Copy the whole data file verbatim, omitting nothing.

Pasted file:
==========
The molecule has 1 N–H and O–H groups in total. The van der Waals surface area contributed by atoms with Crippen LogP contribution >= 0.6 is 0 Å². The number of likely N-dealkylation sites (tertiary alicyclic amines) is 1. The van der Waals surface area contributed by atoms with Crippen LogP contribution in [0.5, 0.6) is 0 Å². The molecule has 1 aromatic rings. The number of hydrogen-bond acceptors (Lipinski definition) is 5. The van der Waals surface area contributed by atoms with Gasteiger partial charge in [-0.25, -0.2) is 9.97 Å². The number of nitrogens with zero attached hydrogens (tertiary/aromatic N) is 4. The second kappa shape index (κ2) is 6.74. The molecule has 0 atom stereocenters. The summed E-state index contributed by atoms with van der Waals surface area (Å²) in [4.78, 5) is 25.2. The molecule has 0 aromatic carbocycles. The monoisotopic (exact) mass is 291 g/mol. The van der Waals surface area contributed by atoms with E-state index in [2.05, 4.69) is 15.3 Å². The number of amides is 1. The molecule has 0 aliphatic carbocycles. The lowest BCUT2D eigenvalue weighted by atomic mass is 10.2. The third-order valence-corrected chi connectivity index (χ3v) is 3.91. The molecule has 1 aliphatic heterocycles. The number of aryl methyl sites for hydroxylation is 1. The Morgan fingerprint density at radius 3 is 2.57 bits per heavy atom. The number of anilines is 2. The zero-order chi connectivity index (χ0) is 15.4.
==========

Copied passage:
The molecule has 1 N–H and O–H groups in total. The van der Waals surface area contributed by atoms with Crippen LogP contribution >= 0.6 is 0 Å². The number of likely N-dealkylation sites (tertiary alicyclic amines) is 1. The van der Waals surface area contributed by atoms with Crippen LogP contribution in [0.5, 0.6) is 0 Å². The molecule has 1 aromatic rings. The number of hydrogen-bond acceptors (Lipinski definition) is 5. The van der Waals surface area contributed by atoms with Gasteiger partial charge in [-0.25, -0.2) is 9.97 Å². The number of nitrogens with zero attached hydrogens (tertiary/aromatic N) is 4. The second kappa shape index (κ2) is 6.74. The molecule has 0 atom stereocenters. The summed E-state index contributed by atoms with van der Waals surface area (Å²) in [4.78, 5) is 25.2. The molecule has 0 aromatic carbocycles. The monoisotopic (exact) mass is 291 g/mol. The van der Waals surface area contributed by atoms with E-state index in [2.05, 4.69) is 15.3 Å². The number of amides is 1. The molecule has 0 aliphatic carbocycles. The lowest BCUT2D eigenvalue weighted by atomic mass is 10.2. The third-order valence-corrected chi connectivity index (χ3v) is 3.91. The molecule has 1 aliphatic heterocycles. The number of aryl methyl sites for hydroxylation is 1. The Morgan fingerprint density at radius 3 is 2.57 bits per heavy atom. The number of anilines is 2. The zero-order chi connectivity index (χ0) is 15.4.